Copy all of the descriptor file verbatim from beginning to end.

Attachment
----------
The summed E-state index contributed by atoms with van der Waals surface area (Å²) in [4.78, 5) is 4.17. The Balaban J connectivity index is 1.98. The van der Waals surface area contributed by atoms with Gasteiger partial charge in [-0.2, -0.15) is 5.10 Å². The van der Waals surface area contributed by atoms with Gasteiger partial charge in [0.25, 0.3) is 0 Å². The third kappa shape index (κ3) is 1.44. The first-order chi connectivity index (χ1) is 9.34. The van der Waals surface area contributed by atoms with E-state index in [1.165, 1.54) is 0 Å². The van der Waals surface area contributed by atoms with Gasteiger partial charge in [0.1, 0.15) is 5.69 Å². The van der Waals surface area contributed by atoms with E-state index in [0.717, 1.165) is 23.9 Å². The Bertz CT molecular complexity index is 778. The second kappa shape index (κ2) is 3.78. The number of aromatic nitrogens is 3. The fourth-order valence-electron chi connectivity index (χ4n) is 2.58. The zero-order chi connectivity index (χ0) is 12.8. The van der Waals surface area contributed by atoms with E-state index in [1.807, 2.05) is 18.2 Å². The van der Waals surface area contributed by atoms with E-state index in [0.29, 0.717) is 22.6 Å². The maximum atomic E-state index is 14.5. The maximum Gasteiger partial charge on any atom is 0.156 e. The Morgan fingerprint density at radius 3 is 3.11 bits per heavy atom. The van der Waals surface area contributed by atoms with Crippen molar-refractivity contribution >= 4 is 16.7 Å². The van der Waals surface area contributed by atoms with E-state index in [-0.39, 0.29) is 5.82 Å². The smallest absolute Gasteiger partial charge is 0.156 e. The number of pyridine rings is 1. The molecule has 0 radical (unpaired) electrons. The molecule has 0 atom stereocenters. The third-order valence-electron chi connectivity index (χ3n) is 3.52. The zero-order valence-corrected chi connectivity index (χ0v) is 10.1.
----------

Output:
The summed E-state index contributed by atoms with van der Waals surface area (Å²) in [4.78, 5) is 4.17. The Balaban J connectivity index is 1.98. The van der Waals surface area contributed by atoms with Gasteiger partial charge in [-0.2, -0.15) is 5.10 Å². The van der Waals surface area contributed by atoms with Gasteiger partial charge in [0.25, 0.3) is 0 Å². The third kappa shape index (κ3) is 1.44. The first-order chi connectivity index (χ1) is 9.34. The van der Waals surface area contributed by atoms with E-state index in [1.165, 1.54) is 0 Å². The van der Waals surface area contributed by atoms with Gasteiger partial charge in [0.1, 0.15) is 5.69 Å². The van der Waals surface area contributed by atoms with E-state index in [0.717, 1.165) is 23.9 Å². The Bertz CT molecular complexity index is 778. The second kappa shape index (κ2) is 3.78. The number of aromatic nitrogens is 3. The fourth-order valence-electron chi connectivity index (χ4n) is 2.58. The zero-order chi connectivity index (χ0) is 12.8. The van der Waals surface area contributed by atoms with E-state index in [1.807, 2.05) is 18.2 Å². The van der Waals surface area contributed by atoms with E-state index in [0.29, 0.717) is 22.6 Å². The maximum atomic E-state index is 14.5. The maximum Gasteiger partial charge on any atom is 0.156 e. The Morgan fingerprint density at radius 3 is 3.11 bits per heavy atom. The van der Waals surface area contributed by atoms with Crippen molar-refractivity contribution >= 4 is 16.7 Å². The van der Waals surface area contributed by atoms with E-state index in [-0.39, 0.29) is 5.82 Å². The smallest absolute Gasteiger partial charge is 0.156 e. The number of pyridine rings is 1. The molecule has 0 radical (unpaired) electrons. The molecule has 0 atom stereocenters. The third-order valence-electron chi connectivity index (χ3n) is 3.52. The zero-order valence-corrected chi connectivity index (χ0v) is 10.1.